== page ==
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Leaders agree to seek convergences

UN special representative Lisa Buttenheim with President Anastasiades

By George Psyllides

TURKISH Cypriot leader Dervis Eroglu has agreed to submit proposals on all aspects of all core issues of the Cyprus problem during yesterday’s meeting he had with President Nicos Anastasiades.

Sources said that during the meeting Anastasiades submitted a document with 14 proposals on confidence building measures (CBMs).

Eroglu gave a verbal account of a number of proposals on CBMs and said he would be submitting a written document later on in the day.

The two leaders are expected to discuss the CBMs during their next meeting on Monday.

Anastasiades also proposed that each side prepares a list of all aspects and of pinpointing where each feels there are
convergences, where the two sides are close to a convergence and where they have substantial differences.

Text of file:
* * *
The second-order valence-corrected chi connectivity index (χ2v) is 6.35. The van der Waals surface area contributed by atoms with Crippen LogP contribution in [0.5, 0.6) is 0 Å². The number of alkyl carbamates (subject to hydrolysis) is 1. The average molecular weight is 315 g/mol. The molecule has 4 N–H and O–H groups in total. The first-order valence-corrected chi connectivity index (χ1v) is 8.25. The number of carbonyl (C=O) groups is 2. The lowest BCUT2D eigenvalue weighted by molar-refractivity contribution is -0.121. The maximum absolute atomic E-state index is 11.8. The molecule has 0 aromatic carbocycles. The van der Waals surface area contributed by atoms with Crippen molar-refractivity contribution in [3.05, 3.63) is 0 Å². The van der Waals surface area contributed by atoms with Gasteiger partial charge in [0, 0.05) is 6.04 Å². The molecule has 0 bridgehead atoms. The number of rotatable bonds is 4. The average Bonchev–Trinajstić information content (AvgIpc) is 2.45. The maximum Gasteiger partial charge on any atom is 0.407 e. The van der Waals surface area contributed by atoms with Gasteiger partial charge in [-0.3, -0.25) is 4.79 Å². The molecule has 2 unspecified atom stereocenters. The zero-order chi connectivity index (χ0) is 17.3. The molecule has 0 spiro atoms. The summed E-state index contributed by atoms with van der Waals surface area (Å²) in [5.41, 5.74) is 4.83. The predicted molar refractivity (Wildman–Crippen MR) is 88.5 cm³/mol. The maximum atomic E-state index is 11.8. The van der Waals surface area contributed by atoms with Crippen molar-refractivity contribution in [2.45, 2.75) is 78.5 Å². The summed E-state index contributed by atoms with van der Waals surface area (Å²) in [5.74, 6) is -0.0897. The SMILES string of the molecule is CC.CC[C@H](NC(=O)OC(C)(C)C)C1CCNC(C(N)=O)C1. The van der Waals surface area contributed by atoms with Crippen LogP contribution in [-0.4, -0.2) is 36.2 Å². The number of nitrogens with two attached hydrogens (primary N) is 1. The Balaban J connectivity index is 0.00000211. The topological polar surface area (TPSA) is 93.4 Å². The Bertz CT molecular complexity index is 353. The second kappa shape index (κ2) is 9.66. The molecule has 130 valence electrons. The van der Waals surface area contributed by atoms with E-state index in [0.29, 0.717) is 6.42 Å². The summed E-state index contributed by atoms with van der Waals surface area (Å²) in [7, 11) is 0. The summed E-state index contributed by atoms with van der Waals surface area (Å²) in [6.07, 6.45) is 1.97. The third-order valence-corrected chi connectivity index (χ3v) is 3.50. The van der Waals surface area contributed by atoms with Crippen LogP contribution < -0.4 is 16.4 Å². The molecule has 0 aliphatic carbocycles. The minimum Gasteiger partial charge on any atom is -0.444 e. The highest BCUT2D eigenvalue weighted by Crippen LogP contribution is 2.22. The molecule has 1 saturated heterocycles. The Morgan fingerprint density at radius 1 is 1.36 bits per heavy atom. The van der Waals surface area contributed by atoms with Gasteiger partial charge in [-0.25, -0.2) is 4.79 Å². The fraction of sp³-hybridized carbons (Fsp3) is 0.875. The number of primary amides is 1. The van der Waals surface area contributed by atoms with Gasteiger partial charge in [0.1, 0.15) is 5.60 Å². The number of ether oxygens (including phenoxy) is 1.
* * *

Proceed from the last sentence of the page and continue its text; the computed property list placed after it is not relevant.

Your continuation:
The Turkish Cypriot leader is said to have replied that he will think about it.

Anastasiades also urged that all sides should avoid a “blame game” approach in their public statements.

One thing Anastasiades and Eroglu agreed on was to jointly visit the forensic lab of the Committee on Missing Persons that has been identifying the remains of war victims from both communities.

“The leaders agreed to jointly visit the anthropological laboratory of the Committee on Missing Persons on a date to be agreed in the near future,” UN special representative Lisa Buttenheim said.

The UN official said the two leaders engaged in a discussion on the substance of the negotiations and on methodology, and exchanged views and proposals on confidence building measures and technical committees.

The CMP is tasked with determining the fates of 2,001 people – 1,508 Greek Cypriots and 493 Turkish Cypriots – missing since the inter-communal strife in the 1960s and the Turkish invasion in 1974.

Excavations and exhumations on both sides of the island started in 2006.

So far, the remains of 396 Greek Cypriots and 125 Turkish Cypriots have been identified and returned to their families.

The CMP employs a bi-communal forensic team of more than 60 Cypriot archaeologists, anthropologists and geneticists, who conduct excavations throughout the island and anthropological and genetic analyses of remains at the CMP Anthropological Laboratory.

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